"Peel could certainly take a view on it" says David "And we'd like them to..."

So would we. This is Peel Holdings, owners of the new MediaCityUK BBC Blue Peter Garden, encouraging kids to be eco friendly. Wonder if those kids know who the BBC is getting into flower beds with…

See the original 2007 Salford Star article - click here

See how Peel Holdings has been allowing unauthorised peat extraction on its land - click here

See Salford Moon Walk - click here

See Earth First protestors on Chat Moss - click here and here

Bunty Harding wrote
at 3:25:05 PM on Tuesday, July 5, 2011
Tesco must not have wanted the land for a superstore . There would have been no trees to destroy .
 
Jim by Chat Moss wrote
at 5:25:32 PM on Sunday, July 3, 2011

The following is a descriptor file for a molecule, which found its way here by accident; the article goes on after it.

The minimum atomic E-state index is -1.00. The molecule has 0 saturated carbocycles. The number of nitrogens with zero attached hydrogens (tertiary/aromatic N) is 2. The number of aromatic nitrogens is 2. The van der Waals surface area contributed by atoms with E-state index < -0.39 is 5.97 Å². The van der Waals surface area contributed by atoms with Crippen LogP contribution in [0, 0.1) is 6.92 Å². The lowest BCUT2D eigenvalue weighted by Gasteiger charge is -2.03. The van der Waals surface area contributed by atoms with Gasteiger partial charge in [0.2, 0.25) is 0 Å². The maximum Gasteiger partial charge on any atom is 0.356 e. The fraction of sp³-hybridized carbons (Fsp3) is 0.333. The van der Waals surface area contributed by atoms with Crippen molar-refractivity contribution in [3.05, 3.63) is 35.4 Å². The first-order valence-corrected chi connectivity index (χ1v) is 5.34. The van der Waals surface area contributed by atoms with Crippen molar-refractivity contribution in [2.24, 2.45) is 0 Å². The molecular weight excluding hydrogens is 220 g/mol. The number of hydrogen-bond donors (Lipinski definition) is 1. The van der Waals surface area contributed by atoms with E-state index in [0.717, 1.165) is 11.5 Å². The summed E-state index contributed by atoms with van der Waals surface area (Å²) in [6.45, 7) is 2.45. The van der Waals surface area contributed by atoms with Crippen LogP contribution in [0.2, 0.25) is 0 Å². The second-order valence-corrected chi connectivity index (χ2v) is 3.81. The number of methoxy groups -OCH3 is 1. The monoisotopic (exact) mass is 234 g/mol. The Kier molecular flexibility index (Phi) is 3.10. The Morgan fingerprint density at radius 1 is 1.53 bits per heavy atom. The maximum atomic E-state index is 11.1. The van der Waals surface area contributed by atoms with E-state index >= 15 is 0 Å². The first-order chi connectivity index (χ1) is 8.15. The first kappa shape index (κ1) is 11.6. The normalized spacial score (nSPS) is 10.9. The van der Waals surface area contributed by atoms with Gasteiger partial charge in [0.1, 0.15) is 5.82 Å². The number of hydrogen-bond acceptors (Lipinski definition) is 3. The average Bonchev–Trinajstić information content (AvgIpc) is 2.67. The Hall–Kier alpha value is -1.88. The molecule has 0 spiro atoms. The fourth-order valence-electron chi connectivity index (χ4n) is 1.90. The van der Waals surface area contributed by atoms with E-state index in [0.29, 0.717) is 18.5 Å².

Well, it's a start. I heard that the long term plan was to get the peat out, then the sand and gravel, and use the hole for landfill (as is already happening on the Astley edge of the moss). People there already know how much stench is coming from that side of the moss, not to mention the burning of methane at night which makes the place look like hell. Good article Salford Star!
 
Bernard Jaggers wrote
at 4:00:05 PM on Saturday, July 2, 2011
Amazing . This lot have made a rational decision after 50 years . Does not make up for the plethora of bad decisions , contra to the good of the people they pretend to 'serve' , though . USELESS INEPT GANG OF WASTERS.
 
Suzie Ware wrote
at 2:52:40 PM on Friday, July 1, 2011
Salford council seeing sense ? This won't last . Whatever next , an efficient refuse collection system ?